Key Tips for Wise Career Choices

Life is full of choices. Some require little thought or reflection—like the choice of what to eat for lunch— while others deserve serious debate. When it comes to your career, you’ve likely already made several difficult choices and you will undoubtedly face many more.

There is a natural back and forth in every decision. Usually, whenever something is gained, something else is sacrificed. In order to make informed choices, you must weigh the risks against the potential rewards. You must make assumptions and, at times, great leaps of faith. Choices are rarely ever black and white, all good or all bad, clearly right or clearly wrong. They are complicated and no two people will see them through the exact same lens.

As with most things in life, putting in the effort on the front end is the best way to reduce the potential for disappointing results on the back end. There is no guarantee, of course. Even the most thoughtful decisions have been known to backfire. A choice is, most often, nothing more than an educated guess—a hopeful step in a new direction.

So, when facing a career choice, whether big or small, how can you make sure you’re approaching the situation with the appropriate level of consideration? How can you ensure your “guess” is truly the best you can make? Below, I’ve outlined a few points to remember in your decision-making process.

Does the choice reflect who you are?

Your life is the result of your choices. Each decision outlines your reality and is a reflection of who you are, what you value and your priorities. Making choices that conflict with your underlying values inevitably leads to restlessness and dissatisfaction. If you aren’t happy with the choices you’ve made in the past, evaluate your values and what motivated your decision. More than likely, there is some sort of disconnect between the two.

The Emotional factor

Be sure to recognize the role emotions play in your decision-making process. Though it’s unrealistic—and unhealthy—to suppress emotions completely, it’s helpful to understand where they influence your behaviors. Look for the messages beneath the emotions; let your heart and your head work together to find the best solution for you.

Make time your ally

Anxiety and urgency almost always have a negative impact on decision-making. Don’t let a ticking clock push you into a choice you haven’t properly evaluated. Sure, you may face a deadline to reach your conclusion, but avoid placing unnecessary timelines on yourself. Be thorough and balance your desire for a resolution with your need for a well thought-out decision-making process.

NOT making a decision is still a decision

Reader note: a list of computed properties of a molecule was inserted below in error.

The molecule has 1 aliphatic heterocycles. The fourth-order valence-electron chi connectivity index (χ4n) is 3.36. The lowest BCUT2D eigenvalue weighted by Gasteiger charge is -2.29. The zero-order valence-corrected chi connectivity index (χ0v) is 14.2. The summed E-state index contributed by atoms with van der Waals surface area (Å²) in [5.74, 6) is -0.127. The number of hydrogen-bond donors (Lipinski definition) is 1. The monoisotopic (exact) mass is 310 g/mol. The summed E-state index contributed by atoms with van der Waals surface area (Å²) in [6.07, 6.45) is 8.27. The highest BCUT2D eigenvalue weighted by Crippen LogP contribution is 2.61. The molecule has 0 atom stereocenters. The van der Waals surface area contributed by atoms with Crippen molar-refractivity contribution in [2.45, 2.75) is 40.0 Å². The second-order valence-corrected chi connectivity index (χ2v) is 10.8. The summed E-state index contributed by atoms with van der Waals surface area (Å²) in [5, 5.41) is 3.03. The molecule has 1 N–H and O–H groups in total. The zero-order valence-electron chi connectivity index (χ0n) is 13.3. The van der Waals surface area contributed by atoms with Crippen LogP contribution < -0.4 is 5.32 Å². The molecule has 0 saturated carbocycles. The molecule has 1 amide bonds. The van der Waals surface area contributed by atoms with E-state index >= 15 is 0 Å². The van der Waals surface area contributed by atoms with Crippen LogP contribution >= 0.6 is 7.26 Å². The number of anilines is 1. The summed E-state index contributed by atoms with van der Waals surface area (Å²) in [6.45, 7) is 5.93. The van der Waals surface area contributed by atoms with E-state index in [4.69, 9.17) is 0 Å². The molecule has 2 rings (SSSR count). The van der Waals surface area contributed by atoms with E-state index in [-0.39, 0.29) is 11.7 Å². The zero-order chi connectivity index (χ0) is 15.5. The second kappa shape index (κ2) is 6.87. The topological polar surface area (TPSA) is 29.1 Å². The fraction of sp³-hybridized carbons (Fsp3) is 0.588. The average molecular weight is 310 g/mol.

You can’t simply ignore that a decision has to be made and expect it to go away. Choosing not to choose is often the easiest way out, but it’s still a choice in its own special way. It’s the choice to observe rather than participate, which isn’t always a bad thing. There are times when you’re better off simply letting a situation run its course without attempting to steer it in any direction. Sit back, allow events to unfold, and let the decision to you.

Avoid framing it as an “either/or” choice

There are always more options. When you trap yourself into limited thinking, you fail to see all the potential options. Don’t place artificial restrictions on yourself or the possibilities in front of you. When you face an “either/or” dilemma, look for the grey space in between. Don’t be tempted to view it as an empty void; it can be a deep well of potential.

Extend some trust

Trust in yourself, trust in others, trust in the Universe. Have a little faith that everything will work out well, whether or not the future looks exactly the way you had imagined it. Remember that change is constant and you have the resources to manage whatever comes along. Your choices have consequences that shape your reality; you always have the opportunity to make different choices in the future and create a new reality for yourself.

Remember that a well thought-out choice is never wrong, no matter what happens. It might be tempting to blame yourself when things don’t turn out the way you had anticipated, but this accomplishes nothing. Don’t dwell in regret. Simply accept the lesson and move on. Take what you’ve learned with you and use it the next time you face a difficult choice in your career or elsewhere in life.

I hope you find this helpful the next time you are confronted with a career choice.


David Lammert

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